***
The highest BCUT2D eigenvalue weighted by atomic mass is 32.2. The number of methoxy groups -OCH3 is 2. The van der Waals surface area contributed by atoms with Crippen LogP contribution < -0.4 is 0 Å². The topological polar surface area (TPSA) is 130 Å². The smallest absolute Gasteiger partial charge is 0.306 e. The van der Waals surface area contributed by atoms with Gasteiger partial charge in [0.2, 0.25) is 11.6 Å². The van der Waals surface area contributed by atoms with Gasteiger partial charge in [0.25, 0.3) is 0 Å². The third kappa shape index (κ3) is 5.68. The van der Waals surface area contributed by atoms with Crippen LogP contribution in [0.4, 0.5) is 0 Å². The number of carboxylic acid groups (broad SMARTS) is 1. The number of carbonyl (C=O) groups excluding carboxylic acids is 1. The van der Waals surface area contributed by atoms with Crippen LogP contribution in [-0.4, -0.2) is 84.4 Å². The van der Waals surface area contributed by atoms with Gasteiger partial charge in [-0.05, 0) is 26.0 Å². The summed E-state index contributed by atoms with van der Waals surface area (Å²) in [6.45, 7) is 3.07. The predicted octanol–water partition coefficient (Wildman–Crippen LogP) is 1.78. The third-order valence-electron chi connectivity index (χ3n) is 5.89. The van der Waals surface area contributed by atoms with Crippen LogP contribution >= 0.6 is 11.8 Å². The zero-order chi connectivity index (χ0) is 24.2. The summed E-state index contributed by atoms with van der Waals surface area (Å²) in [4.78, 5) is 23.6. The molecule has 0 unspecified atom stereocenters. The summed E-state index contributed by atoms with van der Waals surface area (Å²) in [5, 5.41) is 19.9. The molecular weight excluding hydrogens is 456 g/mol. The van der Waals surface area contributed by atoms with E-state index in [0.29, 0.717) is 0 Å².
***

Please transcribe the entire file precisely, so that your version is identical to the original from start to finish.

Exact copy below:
The highest BCUT2D eigenvalue weighted by atomic mass is 32.2. The number of methoxy groups -OCH3 is 2. The van der Waals surface area contributed by atoms with Crippen LogP contribution < -0.4 is 0 Å². The topological polar surface area (TPSA) is 130 Å². The smallest absolute Gasteiger partial charge is 0.306 e. The van der Waals surface area contributed by atoms with Gasteiger partial charge in [0.2, 0.25) is 11.6 Å². The van der Waals surface area contributed by atoms with Gasteiger partial charge in [0.25, 0.3) is 0 Å². The third kappa shape index (κ3) is 5.68. The van der Waals surface area contributed by atoms with Crippen LogP contribution in [0.4, 0.5) is 0 Å². The number of carboxylic acid groups (broad SMARTS) is 1. The number of carbonyl (C=O) groups excluding carboxylic acids is 1. The van der Waals surface area contributed by atoms with Crippen LogP contribution in [-0.4, -0.2) is 84.4 Å². The van der Waals surface area contributed by atoms with Gasteiger partial charge in [-0.05, 0) is 26.0 Å². The summed E-state index contributed by atoms with van der Waals surface area (Å²) in [6.45, 7) is 3.07. The predicted octanol–water partition coefficient (Wildman–Crippen LogP) is 1.78. The third-order valence-electron chi connectivity index (χ3n) is 5.89. The van der Waals surface area contributed by atoms with Crippen LogP contribution >= 0.6 is 11.8 Å². The zero-order chi connectivity index (χ0) is 24.2. The summed E-state index contributed by atoms with van der Waals surface area (Å²) in [4.78, 5) is 23.6. The molecule has 0 unspecified atom stereocenters. The summed E-state index contributed by atoms with van der Waals surface area (Å²) in [5, 5.41) is 19.9. The molecular weight excluding hydrogens is 456 g/mol. The van der Waals surface area contributed by atoms with E-state index in [0.29, 0.717) is 0 Å².